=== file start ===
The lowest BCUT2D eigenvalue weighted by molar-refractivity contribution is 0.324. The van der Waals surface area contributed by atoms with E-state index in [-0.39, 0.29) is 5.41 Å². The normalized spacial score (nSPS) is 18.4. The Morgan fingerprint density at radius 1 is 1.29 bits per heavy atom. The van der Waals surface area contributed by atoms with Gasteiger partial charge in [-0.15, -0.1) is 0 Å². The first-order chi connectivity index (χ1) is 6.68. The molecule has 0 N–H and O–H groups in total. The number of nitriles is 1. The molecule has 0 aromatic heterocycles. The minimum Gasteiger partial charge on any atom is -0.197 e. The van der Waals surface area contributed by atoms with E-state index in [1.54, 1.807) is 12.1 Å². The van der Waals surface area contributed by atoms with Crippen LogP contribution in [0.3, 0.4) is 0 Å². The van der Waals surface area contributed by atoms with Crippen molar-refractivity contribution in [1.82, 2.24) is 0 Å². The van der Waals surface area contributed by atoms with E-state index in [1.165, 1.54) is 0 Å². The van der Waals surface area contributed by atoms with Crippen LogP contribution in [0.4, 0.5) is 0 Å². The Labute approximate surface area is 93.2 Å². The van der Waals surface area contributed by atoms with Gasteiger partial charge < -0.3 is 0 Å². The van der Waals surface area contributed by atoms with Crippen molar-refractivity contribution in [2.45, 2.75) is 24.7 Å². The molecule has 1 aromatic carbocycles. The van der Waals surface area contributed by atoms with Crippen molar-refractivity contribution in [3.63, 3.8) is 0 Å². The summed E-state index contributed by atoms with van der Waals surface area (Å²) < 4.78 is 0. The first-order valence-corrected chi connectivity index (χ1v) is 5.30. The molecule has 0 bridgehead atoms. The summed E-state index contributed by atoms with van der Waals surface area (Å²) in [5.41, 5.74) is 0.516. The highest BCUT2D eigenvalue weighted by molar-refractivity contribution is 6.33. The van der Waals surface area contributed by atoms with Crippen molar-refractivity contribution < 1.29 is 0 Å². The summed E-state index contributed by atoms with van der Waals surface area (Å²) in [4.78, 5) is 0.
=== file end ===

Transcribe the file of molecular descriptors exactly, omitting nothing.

The lowest BCUT2D eigenvalue weighted by molar-refractivity contribution is 0.324. The van der Waals surface area contributed by atoms with E-state index in [-0.39, 0.29) is 5.41 Å². The normalized spacial score (nSPS) is 18.4. The Morgan fingerprint density at radius 1 is 1.29 bits per heavy atom. The van der Waals surface area contributed by atoms with Gasteiger partial charge in [-0.15, -0.1) is 0 Å². The first-order chi connectivity index (χ1) is 6.68. The molecule has 0 N–H and O–H groups in total. The number of nitriles is 1. The molecule has 0 aromatic heterocycles. The minimum Gasteiger partial charge on any atom is -0.197 e. The van der Waals surface area contributed by atoms with E-state index in [1.54, 1.807) is 12.1 Å². The van der Waals surface area contributed by atoms with Crippen LogP contribution in [0.3, 0.4) is 0 Å². The van der Waals surface area contributed by atoms with Crippen molar-refractivity contribution in [1.82, 2.24) is 0 Å². The van der Waals surface area contributed by atoms with E-state index in [1.165, 1.54) is 0 Å². The van der Waals surface area contributed by atoms with Crippen LogP contribution in [0.4, 0.5) is 0 Å². The Labute approximate surface area is 93.2 Å². The van der Waals surface area contributed by atoms with Gasteiger partial charge < -0.3 is 0 Å². The van der Waals surface area contributed by atoms with Crippen molar-refractivity contribution in [2.45, 2.75) is 24.7 Å². The molecule has 1 aromatic carbocycles. The van der Waals surface area contributed by atoms with Crippen molar-refractivity contribution in [3.63, 3.8) is 0 Å². The summed E-state index contributed by atoms with van der Waals surface area (Å²) < 4.78 is 0. The first-order valence-corrected chi connectivity index (χ1v) is 5.30. The molecule has 0 bridgehead atoms. The summed E-state index contributed by atoms with van der Waals surface area (Å²) in [5.41, 5.74) is 0.516. The highest BCUT2D eigenvalue weighted by molar-refractivity contribution is 6.33. The van der Waals surface area contributed by atoms with Crippen molar-refractivity contribution < 1.29 is 0 Å². The summed E-state index contributed by atoms with van der Waals surface area (Å²) in [4.78, 5) is 0.